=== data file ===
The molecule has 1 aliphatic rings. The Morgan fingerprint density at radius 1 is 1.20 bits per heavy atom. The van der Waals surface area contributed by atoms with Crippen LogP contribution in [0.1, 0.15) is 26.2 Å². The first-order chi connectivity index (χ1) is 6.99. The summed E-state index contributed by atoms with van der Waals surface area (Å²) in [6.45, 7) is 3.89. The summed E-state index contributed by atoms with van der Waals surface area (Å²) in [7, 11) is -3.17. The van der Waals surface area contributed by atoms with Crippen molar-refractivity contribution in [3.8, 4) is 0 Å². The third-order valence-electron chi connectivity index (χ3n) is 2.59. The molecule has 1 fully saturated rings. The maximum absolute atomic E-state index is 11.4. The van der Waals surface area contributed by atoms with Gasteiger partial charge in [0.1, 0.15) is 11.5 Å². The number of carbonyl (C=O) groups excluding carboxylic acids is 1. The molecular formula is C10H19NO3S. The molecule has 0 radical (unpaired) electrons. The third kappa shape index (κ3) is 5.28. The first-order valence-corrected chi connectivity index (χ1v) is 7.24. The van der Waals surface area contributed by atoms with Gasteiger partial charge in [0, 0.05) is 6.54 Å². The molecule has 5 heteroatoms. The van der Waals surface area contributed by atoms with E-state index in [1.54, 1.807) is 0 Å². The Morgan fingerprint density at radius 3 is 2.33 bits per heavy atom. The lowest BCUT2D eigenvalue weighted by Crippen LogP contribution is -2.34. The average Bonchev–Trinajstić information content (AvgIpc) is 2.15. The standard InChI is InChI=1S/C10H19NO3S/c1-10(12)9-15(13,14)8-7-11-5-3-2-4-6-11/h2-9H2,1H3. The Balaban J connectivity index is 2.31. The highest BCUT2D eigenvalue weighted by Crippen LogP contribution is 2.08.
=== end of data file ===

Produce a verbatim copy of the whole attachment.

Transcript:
The molecule has 1 aliphatic rings. The Morgan fingerprint density at radius 1 is 1.20 bits per heavy atom. The van der Waals surface area contributed by atoms with Crippen LogP contribution in [0.1, 0.15) is 26.2 Å². The first-order chi connectivity index (χ1) is 6.99. The summed E-state index contributed by atoms with van der Waals surface area (Å²) in [6.45, 7) is 3.89. The summed E-state index contributed by atoms with van der Waals surface area (Å²) in [7, 11) is -3.17. The van der Waals surface area contributed by atoms with Crippen molar-refractivity contribution in [3.8, 4) is 0 Å². The third-order valence-electron chi connectivity index (χ3n) is 2.59. The molecule has 1 fully saturated rings. The maximum absolute atomic E-state index is 11.4. The van der Waals surface area contributed by atoms with Gasteiger partial charge in [0.1, 0.15) is 11.5 Å². The number of carbonyl (C=O) groups excluding carboxylic acids is 1. The molecular formula is C10H19NO3S. The molecule has 0 radical (unpaired) electrons. The third kappa shape index (κ3) is 5.28. The first-order valence-corrected chi connectivity index (χ1v) is 7.24. The van der Waals surface area contributed by atoms with Gasteiger partial charge in [0, 0.05) is 6.54 Å². The molecule has 5 heteroatoms. The van der Waals surface area contributed by atoms with E-state index in [1.54, 1.807) is 0 Å². The Morgan fingerprint density at radius 3 is 2.33 bits per heavy atom. The lowest BCUT2D eigenvalue weighted by Crippen LogP contribution is -2.34. The average Bonchev–Trinajstić information content (AvgIpc) is 2.15. The standard InChI is InChI=1S/C10H19NO3S/c1-10(12)9-15(13,14)8-7-11-5-3-2-4-6-11/h2-9H2,1H3. The Balaban J connectivity index is 2.31. The highest BCUT2D eigenvalue weighted by Crippen LogP contribution is 2.08.